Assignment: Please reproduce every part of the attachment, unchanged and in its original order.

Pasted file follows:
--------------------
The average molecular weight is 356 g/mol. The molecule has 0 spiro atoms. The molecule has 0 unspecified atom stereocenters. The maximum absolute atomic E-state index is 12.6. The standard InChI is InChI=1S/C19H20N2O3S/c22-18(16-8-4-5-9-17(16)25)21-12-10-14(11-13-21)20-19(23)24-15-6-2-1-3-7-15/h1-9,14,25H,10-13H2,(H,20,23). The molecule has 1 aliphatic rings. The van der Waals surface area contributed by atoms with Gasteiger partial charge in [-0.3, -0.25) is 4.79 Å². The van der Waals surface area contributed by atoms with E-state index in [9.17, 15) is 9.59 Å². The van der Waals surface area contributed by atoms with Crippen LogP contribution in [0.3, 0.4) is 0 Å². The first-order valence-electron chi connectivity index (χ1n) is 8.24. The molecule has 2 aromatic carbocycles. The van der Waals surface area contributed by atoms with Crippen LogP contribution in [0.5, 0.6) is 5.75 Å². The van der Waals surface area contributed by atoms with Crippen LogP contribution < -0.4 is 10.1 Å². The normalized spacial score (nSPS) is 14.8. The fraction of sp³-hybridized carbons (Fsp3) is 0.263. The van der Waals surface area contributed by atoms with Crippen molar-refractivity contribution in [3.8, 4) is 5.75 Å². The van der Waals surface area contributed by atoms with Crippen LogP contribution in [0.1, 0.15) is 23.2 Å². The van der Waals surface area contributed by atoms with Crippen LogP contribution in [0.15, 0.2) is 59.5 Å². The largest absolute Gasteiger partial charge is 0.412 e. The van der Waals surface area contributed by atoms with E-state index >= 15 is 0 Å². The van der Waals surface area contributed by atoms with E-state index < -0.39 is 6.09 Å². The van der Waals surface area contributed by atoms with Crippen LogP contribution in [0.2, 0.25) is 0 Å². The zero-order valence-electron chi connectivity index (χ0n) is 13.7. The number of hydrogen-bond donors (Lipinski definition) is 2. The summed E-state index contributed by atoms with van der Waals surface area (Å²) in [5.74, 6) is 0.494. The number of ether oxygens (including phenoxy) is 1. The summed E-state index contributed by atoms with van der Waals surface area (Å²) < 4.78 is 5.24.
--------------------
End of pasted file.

The average molecular weight is 356 g/mol. The molecule has 0 spiro atoms. The molecule has 0 unspecified atom stereocenters. The maximum absolute atomic E-state index is 12.6. The standard InChI is InChI=1S/C19H20N2O3S/c22-18(16-8-4-5-9-17(16)25)21-12-10-14(11-13-21)20-19(23)24-15-6-2-1-3-7-15/h1-9,14,25H,10-13H2,(H,20,23). The molecule has 1 aliphatic rings. The van der Waals surface area contributed by atoms with Gasteiger partial charge in [-0.3, -0.25) is 4.79 Å². The van der Waals surface area contributed by atoms with E-state index in [9.17, 15) is 9.59 Å². The van der Waals surface area contributed by atoms with Crippen LogP contribution in [0.3, 0.4) is 0 Å². The first-order valence-electron chi connectivity index (χ1n) is 8.24. The molecule has 2 aromatic carbocycles. The van der Waals surface area contributed by atoms with Crippen LogP contribution in [0.5, 0.6) is 5.75 Å². The van der Waals surface area contributed by atoms with Crippen LogP contribution < -0.4 is 10.1 Å². The normalized spacial score (nSPS) is 14.8. The fraction of sp³-hybridized carbons (Fsp3) is 0.263. The van der Waals surface area contributed by atoms with Crippen molar-refractivity contribution in [3.8, 4) is 5.75 Å². The van der Waals surface area contributed by atoms with Crippen LogP contribution in [0.1, 0.15) is 23.2 Å². The van der Waals surface area contributed by atoms with Crippen LogP contribution in [0.15, 0.2) is 59.5 Å². The largest absolute Gasteiger partial charge is 0.412 e. The van der Waals surface area contributed by atoms with E-state index >= 15 is 0 Å². The van der Waals surface area contributed by atoms with E-state index < -0.39 is 6.09 Å². The van der Waals surface area contributed by atoms with Crippen LogP contribution in [0.2, 0.25) is 0 Å². The zero-order valence-electron chi connectivity index (χ0n) is 13.7. The number of hydrogen-bond donors (Lipinski definition) is 2. The summed E-state index contributed by atoms with van der Waals surface area (Å²) in [5.74, 6) is 0.494. The number of ether oxygens (including phenoxy) is 1. The summed E-state index contributed by atoms with van der Waals surface area (Å²) < 4.78 is 5.24.